Christopher Andrew is Britain’s leading historian of intelligence, professor of modern and contemporary history and chair of the faculty of history at Cambridge University. He is also chair of the British Intelligence Study Group, coeditor of Intelligence and National Security, former visiting professor at Harvard, Toronto, and the Australian National University, and a regular presenter of BBC Radio and TV documentaries. His thirteen previous books include The Mitrokhin Archive, volumes 1 and 2, and a number of groundbreaking studies on the use and abuse of secret intelligence in modern history.
"About this title" may belong to another edition of this title.
Book Description Alfred A. Knopf, Borzoi Books, Random House, Inc., New York, 2009. Hardcover. Book Condition: New. Dust Jacket Condition: New. 1st Edition. BRILLIANT: REVEALING: UNPRECEDENTED: NEW hardcover, copyrighted under the British Crown 2009, stated 1st United States edition, new unclipped mylar-protected jacket showing orig. $40.00 price, immaculate text-block exterior w/ smooth-cut top & bottom edges & cut-page-style side-edging, as-new durable coal-black linen-over-boards cover, titles boldly silver-stamped on spine w/ sober elegance, as-new sewn binding w/ tight signatures & w/ dark-silver & white-checked cloth banding at spine-caps, impeccable cream-white end-papers on heavy stock, pristine interior printed w/ handsome clarity on superb paper * 6.56" x 9.50" x 2.26", 1.58 kg, xxiv+1032 (1056) pp. * 32 pages of photographs presented on gloss-laminated stock between pp. 552 & 553 & 50 additional black & white illustrations distributed throughout the text * CONTENTS: List of Illustrations (viii), Foreword (xv), Preface (xix), Acknowledgments (xxii); Section A: The German Threat, 1909-1919 (3), Section B: Between the Wars (113), Section C: The Second World War (217), Section D: The Early Cold War (321), Section E: The Later Cold War (547), Section F: After the Cold War (771); Conclusion: The First Hundred Years of the Security Service (831), Appendix 1: Directors & Director Generals 1909-2009 (853), Appendix 2: Security Service Strength 1909-2009 (854), Appendix 3: Nomenclature & Responsibilities of Security Service Branches / Divisions 1914-1994 (855); Notes (865), Bibliography (989), Index (1005) * To mark the centenary of its founding, the British Security Service, MI5, opened its archives to an independent historian, the first time any of the world's leading intelligence or security services has taken such a step. "Defend the Realm", the resulting book, is an unprecedented publication. It reveals the precise role of the Service in 20th century British history, from its establishment by Captain Kell of the British Army in October 1909 to root out the "spies of the Kaiser" to its present role in countering Islamic terrorism. The book describes the distinctive ethos of MI5, how the organization has been managed, its relationship w/ the government, where it has triumphed, & where it has failed: NO restrictions were placed on the judgments made by its ideally designated author, Christopher Andrew, Britain's leading historian of intelligence, professor of modern & contemporary history, & former chair of the faculty of history at Cambridge University. Bookseller Inventory # 007451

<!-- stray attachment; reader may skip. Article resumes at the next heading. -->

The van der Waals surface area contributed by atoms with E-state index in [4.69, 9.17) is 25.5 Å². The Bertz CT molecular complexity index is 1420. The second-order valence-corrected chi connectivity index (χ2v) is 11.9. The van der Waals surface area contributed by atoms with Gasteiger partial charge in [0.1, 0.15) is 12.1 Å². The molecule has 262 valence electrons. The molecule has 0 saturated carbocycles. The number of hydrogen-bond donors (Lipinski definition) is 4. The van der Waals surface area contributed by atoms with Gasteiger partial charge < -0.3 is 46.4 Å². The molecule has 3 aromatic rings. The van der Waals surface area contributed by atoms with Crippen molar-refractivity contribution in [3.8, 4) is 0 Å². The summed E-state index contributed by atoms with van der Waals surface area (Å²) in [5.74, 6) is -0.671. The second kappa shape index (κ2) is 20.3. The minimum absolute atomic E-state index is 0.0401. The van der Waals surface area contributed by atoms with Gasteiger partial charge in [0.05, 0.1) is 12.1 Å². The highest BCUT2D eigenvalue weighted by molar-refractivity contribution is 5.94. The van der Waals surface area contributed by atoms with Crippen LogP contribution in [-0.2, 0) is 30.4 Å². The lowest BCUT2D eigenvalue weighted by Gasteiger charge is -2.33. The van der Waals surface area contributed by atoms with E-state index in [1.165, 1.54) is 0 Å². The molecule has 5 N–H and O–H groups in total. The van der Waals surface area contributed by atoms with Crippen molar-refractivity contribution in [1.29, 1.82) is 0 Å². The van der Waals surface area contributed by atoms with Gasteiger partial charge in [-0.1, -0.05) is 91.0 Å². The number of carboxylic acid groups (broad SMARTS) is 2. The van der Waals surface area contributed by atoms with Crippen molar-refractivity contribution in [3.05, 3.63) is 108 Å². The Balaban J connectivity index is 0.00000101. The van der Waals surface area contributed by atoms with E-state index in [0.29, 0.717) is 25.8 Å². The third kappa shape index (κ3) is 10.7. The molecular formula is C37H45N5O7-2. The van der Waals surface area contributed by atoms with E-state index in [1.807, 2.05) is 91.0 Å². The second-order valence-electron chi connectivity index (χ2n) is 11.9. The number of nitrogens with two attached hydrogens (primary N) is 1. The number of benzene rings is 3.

Book Description Knopf, 2009. Hardcover. Book Condition: New. 100% buyer satisfaction guarantee. *Some of our items are sealed to protect them during shipping and to maintain their listed condition* International orders over 2lbs may be subject to shipping price adjustments. Bookseller Inventory # mon0000085213
Book Description Hardcover Nov 03, 2009. Book Condition: New. Bookseller Inventory # tax spy 10
Book Description Knopf, 2009. Hardcover. Book Condition: New. book. Bookseller Inventory # M0307263630
Book Description Knopf, 2009. Hardcover. Book Condition: New. Book Club Edition. Bookseller Inventory # DADAX0307263630
Book Description Knopf, 2009. Hardcover. Book Condition: New. Never used!. Bookseller Inventory # P110307263630
Book Description Knopf, 2009. Hardcover. Book Condition: New. newWe Ship Every Day! Free Tracking Number Included! International Buyers Are Welcome! Satisfaction Guaranteed!. Bookseller Inventory # 10000008142N